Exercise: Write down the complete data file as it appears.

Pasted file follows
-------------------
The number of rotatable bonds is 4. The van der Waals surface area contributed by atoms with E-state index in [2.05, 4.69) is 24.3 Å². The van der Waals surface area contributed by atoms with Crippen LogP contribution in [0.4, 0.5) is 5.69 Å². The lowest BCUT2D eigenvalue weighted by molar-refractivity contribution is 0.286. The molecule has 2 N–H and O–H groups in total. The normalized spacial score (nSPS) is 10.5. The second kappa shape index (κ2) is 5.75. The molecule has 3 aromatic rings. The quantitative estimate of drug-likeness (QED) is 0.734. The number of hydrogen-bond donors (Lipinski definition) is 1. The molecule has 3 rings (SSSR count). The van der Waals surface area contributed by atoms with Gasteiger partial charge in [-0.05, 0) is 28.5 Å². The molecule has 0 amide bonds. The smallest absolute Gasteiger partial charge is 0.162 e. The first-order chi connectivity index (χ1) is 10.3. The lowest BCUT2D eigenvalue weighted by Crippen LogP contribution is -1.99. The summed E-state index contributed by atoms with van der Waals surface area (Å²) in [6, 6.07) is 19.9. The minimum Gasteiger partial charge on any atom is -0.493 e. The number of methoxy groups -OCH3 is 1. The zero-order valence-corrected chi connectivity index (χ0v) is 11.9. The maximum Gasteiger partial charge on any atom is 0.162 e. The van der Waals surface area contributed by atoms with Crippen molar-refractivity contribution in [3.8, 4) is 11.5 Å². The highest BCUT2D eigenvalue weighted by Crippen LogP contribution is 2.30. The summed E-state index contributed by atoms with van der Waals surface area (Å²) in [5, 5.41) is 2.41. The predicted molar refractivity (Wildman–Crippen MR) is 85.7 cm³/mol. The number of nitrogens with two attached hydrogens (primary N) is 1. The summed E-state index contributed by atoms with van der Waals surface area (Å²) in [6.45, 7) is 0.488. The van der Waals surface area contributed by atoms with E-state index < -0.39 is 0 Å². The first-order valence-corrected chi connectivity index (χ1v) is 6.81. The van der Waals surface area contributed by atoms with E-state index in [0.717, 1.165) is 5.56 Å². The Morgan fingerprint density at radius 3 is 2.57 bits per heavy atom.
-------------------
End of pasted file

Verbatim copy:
The number of rotatable bonds is 4. The van der Waals surface area contributed by atoms with E-state index in [2.05, 4.69) is 24.3 Å². The van der Waals surface area contributed by atoms with Crippen LogP contribution in [0.4, 0.5) is 5.69 Å². The lowest BCUT2D eigenvalue weighted by molar-refractivity contribution is 0.286. The molecule has 2 N–H and O–H groups in total. The normalized spacial score (nSPS) is 10.5. The second kappa shape index (κ2) is 5.75. The molecule has 3 aromatic rings. The quantitative estimate of drug-likeness (QED) is 0.734. The number of hydrogen-bond donors (Lipinski definition) is 1. The molecule has 3 rings (SSSR count). The van der Waals surface area contributed by atoms with Gasteiger partial charge in [-0.05, 0) is 28.5 Å². The molecule has 0 amide bonds. The smallest absolute Gasteiger partial charge is 0.162 e. The first-order chi connectivity index (χ1) is 10.3. The lowest BCUT2D eigenvalue weighted by Crippen LogP contribution is -1.99. The summed E-state index contributed by atoms with van der Waals surface area (Å²) in [6, 6.07) is 19.9. The minimum Gasteiger partial charge on any atom is -0.493 e. The number of methoxy groups -OCH3 is 1. The zero-order valence-corrected chi connectivity index (χ0v) is 11.9. The maximum Gasteiger partial charge on any atom is 0.162 e. The van der Waals surface area contributed by atoms with Crippen molar-refractivity contribution in [3.8, 4) is 11.5 Å². The highest BCUT2D eigenvalue weighted by Crippen LogP contribution is 2.30. The summed E-state index contributed by atoms with van der Waals surface area (Å²) in [5, 5.41) is 2.41. The predicted molar refractivity (Wildman–Crippen MR) is 85.7 cm³/mol. The number of nitrogens with two attached hydrogens (primary N) is 1. The summed E-state index contributed by atoms with van der Waals surface area (Å²) in [6.45, 7) is 0.488. The van der Waals surface area contributed by atoms with E-state index < -0.39 is 0 Å². The first-order valence-corrected chi connectivity index (χ1v) is 6.81. The van der Waals surface area contributed by atoms with E-state index in [0.717, 1.165) is 5.56 Å². The Morgan fingerprint density at radius 3 is 2.57 bits per heavy atom.